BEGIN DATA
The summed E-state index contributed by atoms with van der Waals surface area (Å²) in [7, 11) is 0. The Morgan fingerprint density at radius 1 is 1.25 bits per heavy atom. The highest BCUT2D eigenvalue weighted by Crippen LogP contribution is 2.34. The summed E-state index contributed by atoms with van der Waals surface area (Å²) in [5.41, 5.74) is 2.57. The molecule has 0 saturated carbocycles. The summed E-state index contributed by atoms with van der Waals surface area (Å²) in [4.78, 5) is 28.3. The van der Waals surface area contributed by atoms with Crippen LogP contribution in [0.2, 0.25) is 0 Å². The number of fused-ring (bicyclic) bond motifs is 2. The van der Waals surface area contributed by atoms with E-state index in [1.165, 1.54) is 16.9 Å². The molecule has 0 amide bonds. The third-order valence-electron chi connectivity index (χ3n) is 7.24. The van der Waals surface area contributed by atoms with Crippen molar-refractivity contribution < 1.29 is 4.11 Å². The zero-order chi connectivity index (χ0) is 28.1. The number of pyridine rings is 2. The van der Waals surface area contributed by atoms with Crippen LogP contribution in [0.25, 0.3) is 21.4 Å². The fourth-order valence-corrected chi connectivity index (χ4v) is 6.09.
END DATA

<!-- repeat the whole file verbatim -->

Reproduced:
The summed E-state index contributed by atoms with van der Waals surface area (Å²) in [7, 11) is 0. The Morgan fingerprint density at radius 1 is 1.25 bits per heavy atom. The highest BCUT2D eigenvalue weighted by Crippen LogP contribution is 2.34. The summed E-state index contributed by atoms with van der Waals surface area (Å²) in [5.41, 5.74) is 2.57. The molecule has 0 saturated carbocycles. The summed E-state index contributed by atoms with van der Waals surface area (Å²) in [4.78, 5) is 28.3. The van der Waals surface area contributed by atoms with Crippen LogP contribution in [0.2, 0.25) is 0 Å². The number of fused-ring (bicyclic) bond motifs is 2. The van der Waals surface area contributed by atoms with E-state index in [1.165, 1.54) is 16.9 Å². The molecule has 0 amide bonds. The third-order valence-electron chi connectivity index (χ3n) is 7.24. The van der Waals surface area contributed by atoms with Crippen molar-refractivity contribution < 1.29 is 4.11 Å². The zero-order chi connectivity index (χ0) is 28.1. The number of pyridine rings is 2. The van der Waals surface area contributed by atoms with Crippen LogP contribution in [0.25, 0.3) is 21.4 Å². The fourth-order valence-corrected chi connectivity index (χ4v) is 6.09.